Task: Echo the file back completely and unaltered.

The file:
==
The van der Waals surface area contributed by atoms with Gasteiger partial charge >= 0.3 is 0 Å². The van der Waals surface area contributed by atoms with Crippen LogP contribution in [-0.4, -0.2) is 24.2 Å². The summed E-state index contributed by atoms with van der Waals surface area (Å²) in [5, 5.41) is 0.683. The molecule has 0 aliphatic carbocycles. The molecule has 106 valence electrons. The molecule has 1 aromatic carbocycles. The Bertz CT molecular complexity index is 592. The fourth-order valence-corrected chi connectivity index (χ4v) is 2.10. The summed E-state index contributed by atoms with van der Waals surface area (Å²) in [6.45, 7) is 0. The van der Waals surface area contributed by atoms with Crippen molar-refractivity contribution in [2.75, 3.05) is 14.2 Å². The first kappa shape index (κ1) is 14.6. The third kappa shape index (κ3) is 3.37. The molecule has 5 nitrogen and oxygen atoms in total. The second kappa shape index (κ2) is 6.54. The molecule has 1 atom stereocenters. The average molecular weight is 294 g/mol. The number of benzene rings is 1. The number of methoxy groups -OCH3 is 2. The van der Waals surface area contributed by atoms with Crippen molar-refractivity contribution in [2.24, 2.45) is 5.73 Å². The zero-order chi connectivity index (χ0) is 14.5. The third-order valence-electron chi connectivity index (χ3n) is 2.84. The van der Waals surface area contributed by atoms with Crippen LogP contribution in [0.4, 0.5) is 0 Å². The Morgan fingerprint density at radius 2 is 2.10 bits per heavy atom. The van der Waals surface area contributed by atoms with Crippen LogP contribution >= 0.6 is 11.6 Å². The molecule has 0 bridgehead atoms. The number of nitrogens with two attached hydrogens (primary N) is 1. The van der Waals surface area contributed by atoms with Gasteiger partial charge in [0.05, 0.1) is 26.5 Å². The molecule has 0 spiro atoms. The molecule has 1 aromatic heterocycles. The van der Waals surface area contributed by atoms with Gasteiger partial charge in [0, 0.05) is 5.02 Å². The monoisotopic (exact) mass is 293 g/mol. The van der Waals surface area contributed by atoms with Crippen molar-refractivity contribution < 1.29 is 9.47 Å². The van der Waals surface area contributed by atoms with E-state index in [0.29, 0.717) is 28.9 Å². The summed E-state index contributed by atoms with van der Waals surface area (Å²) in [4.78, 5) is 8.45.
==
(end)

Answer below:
The van der Waals surface area contributed by atoms with Gasteiger partial charge >= 0.3 is 0 Å². The van der Waals surface area contributed by atoms with Crippen LogP contribution in [-0.4, -0.2) is 24.2 Å². The summed E-state index contributed by atoms with van der Waals surface area (Å²) in [5, 5.41) is 0.683. The molecule has 0 aliphatic carbocycles. The molecule has 106 valence electrons. The molecule has 1 aromatic carbocycles. The Bertz CT molecular complexity index is 592. The fourth-order valence-corrected chi connectivity index (χ4v) is 2.10. The summed E-state index contributed by atoms with van der Waals surface area (Å²) in [6.45, 7) is 0. The van der Waals surface area contributed by atoms with Crippen molar-refractivity contribution in [2.75, 3.05) is 14.2 Å². The first kappa shape index (κ1) is 14.6. The third kappa shape index (κ3) is 3.37. The molecule has 5 nitrogen and oxygen atoms in total. The second kappa shape index (κ2) is 6.54. The molecule has 1 atom stereocenters. The average molecular weight is 294 g/mol. The number of benzene rings is 1. The number of methoxy groups -OCH3 is 2. The van der Waals surface area contributed by atoms with Crippen molar-refractivity contribution in [2.24, 2.45) is 5.73 Å². The zero-order chi connectivity index (χ0) is 14.5. The third-order valence-electron chi connectivity index (χ3n) is 2.84. The van der Waals surface area contributed by atoms with Crippen LogP contribution in [0.4, 0.5) is 0 Å². The Morgan fingerprint density at radius 2 is 2.10 bits per heavy atom. The van der Waals surface area contributed by atoms with Crippen LogP contribution >= 0.6 is 11.6 Å². The molecule has 0 bridgehead atoms. The number of nitrogens with two attached hydrogens (primary N) is 1. The van der Waals surface area contributed by atoms with Gasteiger partial charge in [0.05, 0.1) is 26.5 Å². The molecule has 0 spiro atoms. The molecule has 1 aromatic heterocycles. The van der Waals surface area contributed by atoms with Gasteiger partial charge in [0, 0.05) is 5.02 Å². The monoisotopic (exact) mass is 293 g/mol. The van der Waals surface area contributed by atoms with Crippen molar-refractivity contribution < 1.29 is 9.47 Å². The van der Waals surface area contributed by atoms with E-state index in [0.29, 0.717) is 28.9 Å². The summed E-state index contributed by atoms with van der Waals surface area (Å²) in [4.78, 5) is 8.45.